We use cookies to ensure our website operates correctly and to monitor visits to our site. This helps us to improve the way our website works, ensuring that users easily find what they are looking for. To allow us to keep doing this, click 'Accept All Cookies'. Alternatively, you can personalise your cookie settings.

Accept All Cookies Personalise settings


Rub-on tattoos transform skin into a touchpad


An article from TechWatch Edition 5

While the touch screen, keyboard and mouse continue to be the common way to interact with electronic devices, there is no lack of imagination when it comes to new, innovative forms of human-computer interface.

Battery - graphical depiction of glass tube holding blue voltage against black background conducting electricity
Over the last decade or two, the concept of the ‘natural use interface’ (where a user can interact with a computer through intuitive actions related to natural, everyday human behaviour) has been advanced repeatedly.

Now Google, along with researchers at Saarland University in Germany, are developing another kind of natural user interface - smart tattoo prototypes which they are developing as part of the ‘SkinMarks’ project.

This project uses temporary rub-on tattoos and integrated sensors to transform human skin into a touchpad. The team have applied the tattoos to various areas of the body, such as the ridge of the knuckles and the side of a finger. The sensors can be triggered by simple touch or swipe gestures, as with a smartphone. The researchers have also enabled the sensors to be activated by squeezing the area around the tattoo, or bending fingers where a tattoo has been applied.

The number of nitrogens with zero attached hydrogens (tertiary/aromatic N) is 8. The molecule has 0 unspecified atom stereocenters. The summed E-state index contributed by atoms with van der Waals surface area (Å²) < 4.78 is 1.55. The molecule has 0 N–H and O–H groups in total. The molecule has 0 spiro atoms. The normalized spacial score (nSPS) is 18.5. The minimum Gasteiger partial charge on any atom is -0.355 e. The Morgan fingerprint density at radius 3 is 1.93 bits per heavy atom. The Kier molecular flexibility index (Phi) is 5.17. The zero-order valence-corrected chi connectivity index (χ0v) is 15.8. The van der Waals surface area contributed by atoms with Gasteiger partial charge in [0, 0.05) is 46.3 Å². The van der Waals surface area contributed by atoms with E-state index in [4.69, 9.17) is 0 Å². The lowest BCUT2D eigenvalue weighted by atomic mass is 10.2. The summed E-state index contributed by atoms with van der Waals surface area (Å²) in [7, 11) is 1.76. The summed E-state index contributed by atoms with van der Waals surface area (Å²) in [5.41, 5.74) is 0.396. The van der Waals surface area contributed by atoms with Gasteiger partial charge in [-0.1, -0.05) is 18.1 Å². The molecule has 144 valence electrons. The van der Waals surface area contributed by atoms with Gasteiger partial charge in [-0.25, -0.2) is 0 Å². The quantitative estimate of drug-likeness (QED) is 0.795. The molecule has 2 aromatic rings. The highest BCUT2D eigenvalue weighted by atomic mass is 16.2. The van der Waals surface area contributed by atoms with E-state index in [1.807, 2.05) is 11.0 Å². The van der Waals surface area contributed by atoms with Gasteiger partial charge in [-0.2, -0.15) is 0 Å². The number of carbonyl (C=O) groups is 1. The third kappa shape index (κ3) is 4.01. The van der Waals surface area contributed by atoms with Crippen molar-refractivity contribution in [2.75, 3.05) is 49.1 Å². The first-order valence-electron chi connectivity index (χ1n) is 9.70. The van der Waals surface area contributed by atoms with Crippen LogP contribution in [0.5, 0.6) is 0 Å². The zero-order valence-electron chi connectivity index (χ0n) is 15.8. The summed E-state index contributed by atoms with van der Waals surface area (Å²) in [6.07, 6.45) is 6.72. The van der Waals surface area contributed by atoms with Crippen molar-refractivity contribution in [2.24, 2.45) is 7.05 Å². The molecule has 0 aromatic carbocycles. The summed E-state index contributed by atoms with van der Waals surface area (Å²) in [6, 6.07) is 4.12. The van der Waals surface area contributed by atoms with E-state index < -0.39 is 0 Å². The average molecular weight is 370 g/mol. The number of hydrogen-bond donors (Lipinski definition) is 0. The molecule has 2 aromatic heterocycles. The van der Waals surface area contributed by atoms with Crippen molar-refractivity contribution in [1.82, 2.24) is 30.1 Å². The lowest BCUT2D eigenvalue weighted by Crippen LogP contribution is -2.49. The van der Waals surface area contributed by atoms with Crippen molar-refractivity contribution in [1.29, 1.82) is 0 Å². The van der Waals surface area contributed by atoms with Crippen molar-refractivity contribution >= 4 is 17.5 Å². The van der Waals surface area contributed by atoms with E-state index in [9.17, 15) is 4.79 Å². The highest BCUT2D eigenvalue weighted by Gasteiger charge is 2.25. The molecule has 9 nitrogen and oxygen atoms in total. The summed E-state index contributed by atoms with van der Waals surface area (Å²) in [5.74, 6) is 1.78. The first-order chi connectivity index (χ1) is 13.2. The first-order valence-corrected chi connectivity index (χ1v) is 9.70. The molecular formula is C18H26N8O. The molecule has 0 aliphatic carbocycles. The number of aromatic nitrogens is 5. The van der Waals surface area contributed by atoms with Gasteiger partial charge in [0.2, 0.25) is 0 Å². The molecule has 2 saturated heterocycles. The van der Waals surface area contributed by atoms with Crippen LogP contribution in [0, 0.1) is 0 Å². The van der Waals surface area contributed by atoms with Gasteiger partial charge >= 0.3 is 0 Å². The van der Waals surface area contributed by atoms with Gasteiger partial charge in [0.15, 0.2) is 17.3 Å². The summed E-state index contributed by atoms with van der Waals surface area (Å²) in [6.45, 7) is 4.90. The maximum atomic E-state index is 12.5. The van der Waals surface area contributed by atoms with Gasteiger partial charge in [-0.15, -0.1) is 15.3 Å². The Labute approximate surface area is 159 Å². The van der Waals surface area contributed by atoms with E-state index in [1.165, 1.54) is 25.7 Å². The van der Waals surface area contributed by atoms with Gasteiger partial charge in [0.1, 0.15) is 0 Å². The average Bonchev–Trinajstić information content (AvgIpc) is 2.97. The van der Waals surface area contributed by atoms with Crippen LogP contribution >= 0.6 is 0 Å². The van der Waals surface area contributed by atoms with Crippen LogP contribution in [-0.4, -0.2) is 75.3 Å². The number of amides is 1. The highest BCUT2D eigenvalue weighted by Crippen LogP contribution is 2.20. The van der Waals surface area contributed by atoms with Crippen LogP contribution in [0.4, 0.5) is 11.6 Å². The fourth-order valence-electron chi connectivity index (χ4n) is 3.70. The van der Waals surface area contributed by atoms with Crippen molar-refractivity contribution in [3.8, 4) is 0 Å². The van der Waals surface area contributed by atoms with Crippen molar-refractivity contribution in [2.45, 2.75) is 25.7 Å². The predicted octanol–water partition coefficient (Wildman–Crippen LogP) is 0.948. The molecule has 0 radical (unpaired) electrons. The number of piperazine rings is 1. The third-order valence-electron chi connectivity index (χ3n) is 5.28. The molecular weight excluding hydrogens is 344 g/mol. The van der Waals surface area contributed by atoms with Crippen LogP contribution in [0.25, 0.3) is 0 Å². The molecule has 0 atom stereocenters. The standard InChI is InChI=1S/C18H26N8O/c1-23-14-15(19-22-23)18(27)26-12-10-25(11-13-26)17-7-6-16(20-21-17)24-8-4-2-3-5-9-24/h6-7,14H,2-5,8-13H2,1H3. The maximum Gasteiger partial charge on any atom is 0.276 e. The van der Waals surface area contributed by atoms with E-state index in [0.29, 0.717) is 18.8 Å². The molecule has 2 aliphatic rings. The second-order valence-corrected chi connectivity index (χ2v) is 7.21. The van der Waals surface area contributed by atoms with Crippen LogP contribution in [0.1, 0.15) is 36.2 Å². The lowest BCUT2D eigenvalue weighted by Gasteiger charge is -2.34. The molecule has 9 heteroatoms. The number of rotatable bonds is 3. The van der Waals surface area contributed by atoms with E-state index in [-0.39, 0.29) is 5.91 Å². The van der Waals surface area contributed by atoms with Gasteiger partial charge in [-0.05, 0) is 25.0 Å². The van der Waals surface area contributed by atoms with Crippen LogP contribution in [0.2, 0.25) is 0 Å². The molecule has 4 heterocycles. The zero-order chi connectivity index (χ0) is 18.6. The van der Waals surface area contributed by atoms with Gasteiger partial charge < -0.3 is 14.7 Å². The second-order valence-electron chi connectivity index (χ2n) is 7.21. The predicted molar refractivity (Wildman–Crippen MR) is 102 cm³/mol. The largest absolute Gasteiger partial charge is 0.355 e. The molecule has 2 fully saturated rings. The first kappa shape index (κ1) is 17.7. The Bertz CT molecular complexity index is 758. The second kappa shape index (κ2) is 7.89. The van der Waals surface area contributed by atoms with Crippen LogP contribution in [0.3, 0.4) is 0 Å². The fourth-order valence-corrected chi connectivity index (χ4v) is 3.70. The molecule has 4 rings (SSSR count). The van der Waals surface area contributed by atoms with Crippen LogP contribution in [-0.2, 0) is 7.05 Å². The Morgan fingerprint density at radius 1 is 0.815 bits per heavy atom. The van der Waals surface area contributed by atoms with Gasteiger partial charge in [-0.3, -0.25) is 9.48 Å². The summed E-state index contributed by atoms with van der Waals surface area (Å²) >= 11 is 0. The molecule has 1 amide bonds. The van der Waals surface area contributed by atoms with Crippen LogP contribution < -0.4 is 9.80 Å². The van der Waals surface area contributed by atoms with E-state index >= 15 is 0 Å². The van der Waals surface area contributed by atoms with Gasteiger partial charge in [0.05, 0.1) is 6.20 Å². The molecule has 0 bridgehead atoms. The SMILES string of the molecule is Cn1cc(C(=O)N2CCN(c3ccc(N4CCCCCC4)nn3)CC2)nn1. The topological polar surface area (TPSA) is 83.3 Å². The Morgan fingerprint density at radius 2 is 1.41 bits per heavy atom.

SkinMarks is still in an early stage of development, as the significant supporting technology required for the tattoos to function shows. For example, the tattoos are powered and controlled by an Arduino microcontroller, which is connected by printed conductive traces and conventional wires. This microcontroller must be located in a suitable body location, one which offers enough space and undergoes little mechanical strain.

Despite this, the technology shows considerable promise. As the Google-Saarland team points out - SkinMarks tattoos make human computer interaction more natural, allowing for interaction without looking.

Enjoyed this article? Subscribe to TechWatch, our quarterly horizon scanning technology publication, and receive our latest edition alongside all future editions, here